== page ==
2013 Subaru Outback: The Semi-Autonomous Subaru
The 2013 Subaru Outback: Yankee. Ingenuity.
A car that nearly drives itself? Surprise! It's a Subaru.
Subaru has added one of the best dynamic cruise control systems on the market to the 2013 Legacy and Outback. Called EyeSight, it uses cameras mounted next to the rear-view mirror to monitor traffic and apply the brake and throttle accordingly. In other words, you can turn on the cruise control and just steer.
Wait — a high-tech Subaru? While it's true the company has traded on a no-nonsense image, from its spacious wagons and bare-bones rally cars right down to its promotional tie-ins with L.L. Bean, there's still some room for technology on board. Even so, the new Outback is still a Subaru through-and-through.
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EyeSight dynamic cruise control is a standout
We first learned about EyeSight when it debuted at last year's New York Auto Show, and were excited to test it in real-world conditions. Here's how it works: When you're driving on the highway, turn on the EyeSight adaptive cruise control and set the distance you want between your bumper and the car in front of you. The cameras will speed up and slow down the car as needed, even down to a stop. If traffic comes to a complete halt, you'll have to re-engage the system, since it won't speed away from still in case you've stopped for a light or an emergency. Otherwise, driving is just steering.
I tried out EyeSight in Boston-area rush-hour traffic on a new Outback, and came away totally impressed. I've used dozens of other adaptive cruise control systems, mostly in luxury cars, and Subaru's system feels the most natural. It only pays attention to the car immediately in front, so it can be a bit unnerving to notice brake lights up ahead before your car starts to slow, but in our tests the car always stopped in time. It even recognized cross-traffic, such as a merging truck or a guy cutting you off. And you'll get cut off often, since the Subie leaves plenty of room for the Holy Ghost between you and the next car.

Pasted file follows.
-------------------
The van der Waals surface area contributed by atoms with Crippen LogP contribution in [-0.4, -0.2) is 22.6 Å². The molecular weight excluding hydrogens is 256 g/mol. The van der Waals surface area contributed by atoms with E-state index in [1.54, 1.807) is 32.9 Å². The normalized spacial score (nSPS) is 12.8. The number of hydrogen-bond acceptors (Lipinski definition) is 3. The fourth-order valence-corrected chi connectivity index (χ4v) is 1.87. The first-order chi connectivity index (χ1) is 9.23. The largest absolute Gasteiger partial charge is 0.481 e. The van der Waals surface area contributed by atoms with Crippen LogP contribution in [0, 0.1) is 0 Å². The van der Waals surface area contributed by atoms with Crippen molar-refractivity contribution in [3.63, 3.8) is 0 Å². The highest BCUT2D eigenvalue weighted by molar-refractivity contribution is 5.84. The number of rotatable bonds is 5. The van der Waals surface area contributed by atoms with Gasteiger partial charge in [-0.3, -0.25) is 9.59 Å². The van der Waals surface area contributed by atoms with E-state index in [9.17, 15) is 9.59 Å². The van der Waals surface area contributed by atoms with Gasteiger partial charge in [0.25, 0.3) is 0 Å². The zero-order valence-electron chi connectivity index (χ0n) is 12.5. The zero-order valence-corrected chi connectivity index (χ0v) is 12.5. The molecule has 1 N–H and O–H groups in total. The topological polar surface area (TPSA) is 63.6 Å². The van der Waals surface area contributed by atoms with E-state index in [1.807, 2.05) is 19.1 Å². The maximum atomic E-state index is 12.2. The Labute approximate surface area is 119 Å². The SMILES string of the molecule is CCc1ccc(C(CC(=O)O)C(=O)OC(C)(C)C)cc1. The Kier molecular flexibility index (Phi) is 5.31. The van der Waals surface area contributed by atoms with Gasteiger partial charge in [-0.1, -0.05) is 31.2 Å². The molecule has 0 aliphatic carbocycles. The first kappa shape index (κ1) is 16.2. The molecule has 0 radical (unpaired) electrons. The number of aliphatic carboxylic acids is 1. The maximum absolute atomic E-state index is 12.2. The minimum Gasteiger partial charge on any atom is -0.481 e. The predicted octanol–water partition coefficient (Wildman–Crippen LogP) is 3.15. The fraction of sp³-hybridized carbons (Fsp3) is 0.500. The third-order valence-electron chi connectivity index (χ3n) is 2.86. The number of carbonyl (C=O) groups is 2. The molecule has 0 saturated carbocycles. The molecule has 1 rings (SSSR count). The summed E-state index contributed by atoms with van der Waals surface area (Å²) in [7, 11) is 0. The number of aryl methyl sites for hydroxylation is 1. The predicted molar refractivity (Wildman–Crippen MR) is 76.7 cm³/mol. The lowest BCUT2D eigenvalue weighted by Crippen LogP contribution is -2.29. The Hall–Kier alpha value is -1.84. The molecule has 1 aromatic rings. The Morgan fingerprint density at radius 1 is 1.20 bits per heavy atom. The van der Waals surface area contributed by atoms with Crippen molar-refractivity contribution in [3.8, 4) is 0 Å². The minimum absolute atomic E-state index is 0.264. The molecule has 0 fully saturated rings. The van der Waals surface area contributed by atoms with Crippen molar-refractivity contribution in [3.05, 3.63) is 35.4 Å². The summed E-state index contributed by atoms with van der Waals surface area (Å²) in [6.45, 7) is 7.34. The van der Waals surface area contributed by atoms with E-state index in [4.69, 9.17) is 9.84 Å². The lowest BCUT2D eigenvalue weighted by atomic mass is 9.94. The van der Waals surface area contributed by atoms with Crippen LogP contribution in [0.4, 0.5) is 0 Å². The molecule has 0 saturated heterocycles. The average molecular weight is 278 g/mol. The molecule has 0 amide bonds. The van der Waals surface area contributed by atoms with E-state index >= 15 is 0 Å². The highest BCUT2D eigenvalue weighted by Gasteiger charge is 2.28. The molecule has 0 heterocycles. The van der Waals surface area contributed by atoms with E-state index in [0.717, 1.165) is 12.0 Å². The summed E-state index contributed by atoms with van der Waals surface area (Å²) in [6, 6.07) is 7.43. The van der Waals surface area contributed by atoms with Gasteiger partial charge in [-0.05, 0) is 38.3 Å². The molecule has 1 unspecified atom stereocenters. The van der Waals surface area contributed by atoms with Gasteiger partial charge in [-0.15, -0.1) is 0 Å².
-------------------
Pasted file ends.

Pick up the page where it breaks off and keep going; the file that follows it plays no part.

Even without the cruise control on, EyeSight will slam on the brakes for you in the event of an imminent collision, a task we thankfully didn't have the chance to test. Lane departure warning can also be turned on, but there's no way to monitor blind spots. Thankfully, this wagon has excellent visibility.
Among the other upgrades for 2013, Subaru finally replaced their miserably outdated, tiny TomTom removable nav unit to a much larger, more elegant interface from Fujitsu. We had no problems using it, and it's simple enough for even the crustiest Yankee, even one who swears you can't get theah from heah. Connecting a smartphone as a music player was similarly painless.
In addition, Subaru is planning to add Harman's Aha smartphone link to later versions of the 2013 Outback. Our early-build tester, sadly, was not equipped with the connectivity suite, but we did get the chance to try it out on a Honda Accord. It showed promise, but didn't quite feel ready for prime time.
You won't mistake the Outback for anything but a Subaru
Inoffensive and anodyne, Subaru's interiors are slightly classier than those from Mazda or Mitsubishi, but not quite as design-forward as what larger manufacturers offer. If you like fads such as fake carbon fiber or oddly-shaped buttons, look elsewhere. Though it's far from innovative, the Subaru's dash is a classic, with large buttons big enough for glove-wearing New Englanders to press in the dead of winter. If you have trouble figuring out the controls on a Outback, you shouldn't be driving.
Seats are comfortable, and there's great legroom in the back, and overall interior space is similar to crossovers with higher centers of gravity. Compared to other Subarus, the Forester is a bit taller but not as long. Outside, minor cosmetic updates distinguish the new Outback from prior models, and all that tough-looking body cladding might as well be replaced with a sign that says, "I am not a station wagon."
Before you buy the 2013 Subaru Outback 2.5i Premium, take a look at these other cars.
The tester we drove featured the famed Subaru "boxer" four-cylinder engine, so named because the pistons move together horizontally, like boxers' gloves. Boxer engines tend to be smaller and able to sit low in the engine bay, which gives makes boxer engine-equipped cars a low center of gravity (good for driving dynamics) and lighter weight (good for fuel economy and performance).
Even though it only has a four-cylinder engine, the Outback doesn't feel underpowered. It's not a drag racer by any means, but it has no problem climbing hills and keeping up with traffic. Laden with cargo and passengers, the wagon was a bit harsher than other cars we've driven, but most Subarus tend to be a bit unrefined when it comes to noise reduction and engine vibration.
The traditionalists might balk, but EyeSight is impressive
Just because Subaru built their reputation on no-nonsense cars doesn't mean they can't add technological advancements. We're sure that many traditional Subaru buyers will opt out of EyeSight for now, but it's heartening to see the oh-so-traditional company join the active safety revolution.
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